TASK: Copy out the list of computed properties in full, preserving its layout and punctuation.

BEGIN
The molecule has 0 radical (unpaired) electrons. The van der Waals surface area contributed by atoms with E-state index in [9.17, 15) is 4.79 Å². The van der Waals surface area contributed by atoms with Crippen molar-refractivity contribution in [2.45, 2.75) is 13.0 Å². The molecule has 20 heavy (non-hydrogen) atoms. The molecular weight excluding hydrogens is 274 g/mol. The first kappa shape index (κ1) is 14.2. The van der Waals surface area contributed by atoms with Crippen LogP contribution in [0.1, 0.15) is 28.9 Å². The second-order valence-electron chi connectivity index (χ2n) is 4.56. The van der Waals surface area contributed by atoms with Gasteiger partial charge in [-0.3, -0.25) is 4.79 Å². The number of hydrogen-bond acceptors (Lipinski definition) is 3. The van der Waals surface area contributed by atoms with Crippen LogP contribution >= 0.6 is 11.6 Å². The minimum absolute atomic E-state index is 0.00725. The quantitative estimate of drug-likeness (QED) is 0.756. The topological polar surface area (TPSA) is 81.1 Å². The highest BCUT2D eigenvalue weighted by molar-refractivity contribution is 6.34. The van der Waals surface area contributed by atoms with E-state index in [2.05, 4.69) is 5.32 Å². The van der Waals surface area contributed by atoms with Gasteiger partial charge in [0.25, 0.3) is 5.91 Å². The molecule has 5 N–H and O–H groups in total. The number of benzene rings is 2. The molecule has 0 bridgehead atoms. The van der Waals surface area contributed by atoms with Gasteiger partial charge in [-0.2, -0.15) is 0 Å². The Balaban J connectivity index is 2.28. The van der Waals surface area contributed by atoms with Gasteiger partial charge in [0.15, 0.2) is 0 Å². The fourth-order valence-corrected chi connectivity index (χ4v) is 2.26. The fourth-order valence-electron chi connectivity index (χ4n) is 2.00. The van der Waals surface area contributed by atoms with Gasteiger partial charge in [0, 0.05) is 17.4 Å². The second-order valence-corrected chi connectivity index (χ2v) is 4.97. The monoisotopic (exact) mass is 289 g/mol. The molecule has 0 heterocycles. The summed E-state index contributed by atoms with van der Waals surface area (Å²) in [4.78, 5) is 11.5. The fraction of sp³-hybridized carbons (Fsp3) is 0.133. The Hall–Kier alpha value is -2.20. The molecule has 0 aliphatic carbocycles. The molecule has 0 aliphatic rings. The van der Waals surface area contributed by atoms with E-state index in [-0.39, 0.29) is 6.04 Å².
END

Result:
The molecule has 0 radical (unpaired) electrons. The van der Waals surface area contributed by atoms with E-state index in [9.17, 15) is 4.79 Å². The van der Waals surface area contributed by atoms with Crippen molar-refractivity contribution in [2.45, 2.75) is 13.0 Å². The molecule has 20 heavy (non-hydrogen) atoms. The molecular weight excluding hydrogens is 274 g/mol. The first kappa shape index (κ1) is 14.2. The van der Waals surface area contributed by atoms with Crippen LogP contribution in [0.1, 0.15) is 28.9 Å². The second-order valence-electron chi connectivity index (χ2n) is 4.56. The van der Waals surface area contributed by atoms with Gasteiger partial charge in [-0.3, -0.25) is 4.79 Å². The number of hydrogen-bond acceptors (Lipinski definition) is 3. The van der Waals surface area contributed by atoms with Crippen LogP contribution >= 0.6 is 11.6 Å². The minimum absolute atomic E-state index is 0.00725. The quantitative estimate of drug-likeness (QED) is 0.756. The topological polar surface area (TPSA) is 81.1 Å². The highest BCUT2D eigenvalue weighted by molar-refractivity contribution is 6.34. The van der Waals surface area contributed by atoms with E-state index in [2.05, 4.69) is 5.32 Å². The van der Waals surface area contributed by atoms with Gasteiger partial charge in [0.25, 0.3) is 5.91 Å². The molecule has 5 N–H and O–H groups in total. The number of benzene rings is 2. The molecule has 0 bridgehead atoms. The van der Waals surface area contributed by atoms with Gasteiger partial charge in [-0.2, -0.15) is 0 Å². The Balaban J connectivity index is 2.28. The van der Waals surface area contributed by atoms with Gasteiger partial charge in [0.15, 0.2) is 0 Å². The fourth-order valence-corrected chi connectivity index (χ4v) is 2.26. The fourth-order valence-electron chi connectivity index (χ4n) is 2.00. The van der Waals surface area contributed by atoms with Gasteiger partial charge in [0, 0.05) is 17.4 Å². The second-order valence-corrected chi connectivity index (χ2v) is 4.97. The monoisotopic (exact) mass is 289 g/mol. The molecule has 0 heterocycles. The summed E-state index contributed by atoms with van der Waals surface area (Å²) in [4.78, 5) is 11.5. The fraction of sp³-hybridized carbons (Fsp3) is 0.133. The Hall–Kier alpha value is -2.20. The molecule has 0 aliphatic carbocycles. The molecule has 0 aliphatic rings. The van der Waals surface area contributed by atoms with E-state index in [-0.39, 0.29) is 6.04 Å².